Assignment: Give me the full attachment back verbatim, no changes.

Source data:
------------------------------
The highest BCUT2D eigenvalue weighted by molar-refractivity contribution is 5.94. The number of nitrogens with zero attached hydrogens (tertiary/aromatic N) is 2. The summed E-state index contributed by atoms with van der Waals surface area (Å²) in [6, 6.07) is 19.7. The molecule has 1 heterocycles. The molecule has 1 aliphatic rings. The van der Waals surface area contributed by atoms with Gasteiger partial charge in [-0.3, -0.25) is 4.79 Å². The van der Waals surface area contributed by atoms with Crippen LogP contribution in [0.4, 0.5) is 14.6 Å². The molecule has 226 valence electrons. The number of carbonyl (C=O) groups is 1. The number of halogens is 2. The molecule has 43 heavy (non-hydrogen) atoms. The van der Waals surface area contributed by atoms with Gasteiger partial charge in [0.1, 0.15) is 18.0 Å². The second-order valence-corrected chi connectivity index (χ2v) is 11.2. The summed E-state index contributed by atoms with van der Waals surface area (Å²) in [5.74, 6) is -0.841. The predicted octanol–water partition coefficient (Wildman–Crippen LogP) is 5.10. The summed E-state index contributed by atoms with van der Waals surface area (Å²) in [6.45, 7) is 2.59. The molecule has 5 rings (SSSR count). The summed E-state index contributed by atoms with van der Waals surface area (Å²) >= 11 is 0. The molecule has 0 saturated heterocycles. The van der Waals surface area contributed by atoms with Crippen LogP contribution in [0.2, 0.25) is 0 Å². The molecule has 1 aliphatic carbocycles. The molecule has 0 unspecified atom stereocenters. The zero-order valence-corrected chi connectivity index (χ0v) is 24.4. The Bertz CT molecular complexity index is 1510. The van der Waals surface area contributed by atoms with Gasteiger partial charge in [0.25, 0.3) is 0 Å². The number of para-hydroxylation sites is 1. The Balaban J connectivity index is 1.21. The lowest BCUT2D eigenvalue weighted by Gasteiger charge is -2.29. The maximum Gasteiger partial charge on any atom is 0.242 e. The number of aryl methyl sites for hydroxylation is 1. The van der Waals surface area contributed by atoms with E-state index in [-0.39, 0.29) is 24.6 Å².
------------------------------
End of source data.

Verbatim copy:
The highest BCUT2D eigenvalue weighted by molar-refractivity contribution is 5.94. The number of nitrogens with zero attached hydrogens (tertiary/aromatic N) is 2. The summed E-state index contributed by atoms with van der Waals surface area (Å²) in [6, 6.07) is 19.7. The molecule has 1 heterocycles. The molecule has 1 aliphatic rings. The van der Waals surface area contributed by atoms with Gasteiger partial charge in [-0.3, -0.25) is 4.79 Å². The van der Waals surface area contributed by atoms with Crippen LogP contribution in [0.4, 0.5) is 14.6 Å². The molecule has 226 valence electrons. The number of carbonyl (C=O) groups is 1. The number of halogens is 2. The molecule has 43 heavy (non-hydrogen) atoms. The van der Waals surface area contributed by atoms with Gasteiger partial charge in [0.1, 0.15) is 18.0 Å². The second-order valence-corrected chi connectivity index (χ2v) is 11.2. The summed E-state index contributed by atoms with van der Waals surface area (Å²) in [5.74, 6) is -0.841. The predicted octanol–water partition coefficient (Wildman–Crippen LogP) is 5.10. The summed E-state index contributed by atoms with van der Waals surface area (Å²) in [6.45, 7) is 2.59. The molecule has 5 rings (SSSR count). The summed E-state index contributed by atoms with van der Waals surface area (Å²) >= 11 is 0. The molecule has 0 saturated heterocycles. The van der Waals surface area contributed by atoms with Crippen LogP contribution in [0.2, 0.25) is 0 Å². The molecule has 1 aliphatic carbocycles. The molecule has 0 unspecified atom stereocenters. The zero-order valence-corrected chi connectivity index (χ0v) is 24.4. The Bertz CT molecular complexity index is 1510. The van der Waals surface area contributed by atoms with Gasteiger partial charge in [0.25, 0.3) is 0 Å². The number of para-hydroxylation sites is 1. The Balaban J connectivity index is 1.21. The lowest BCUT2D eigenvalue weighted by Gasteiger charge is -2.29. The maximum Gasteiger partial charge on any atom is 0.242 e. The number of aryl methyl sites for hydroxylation is 1. The van der Waals surface area contributed by atoms with E-state index in [-0.39, 0.29) is 24.6 Å².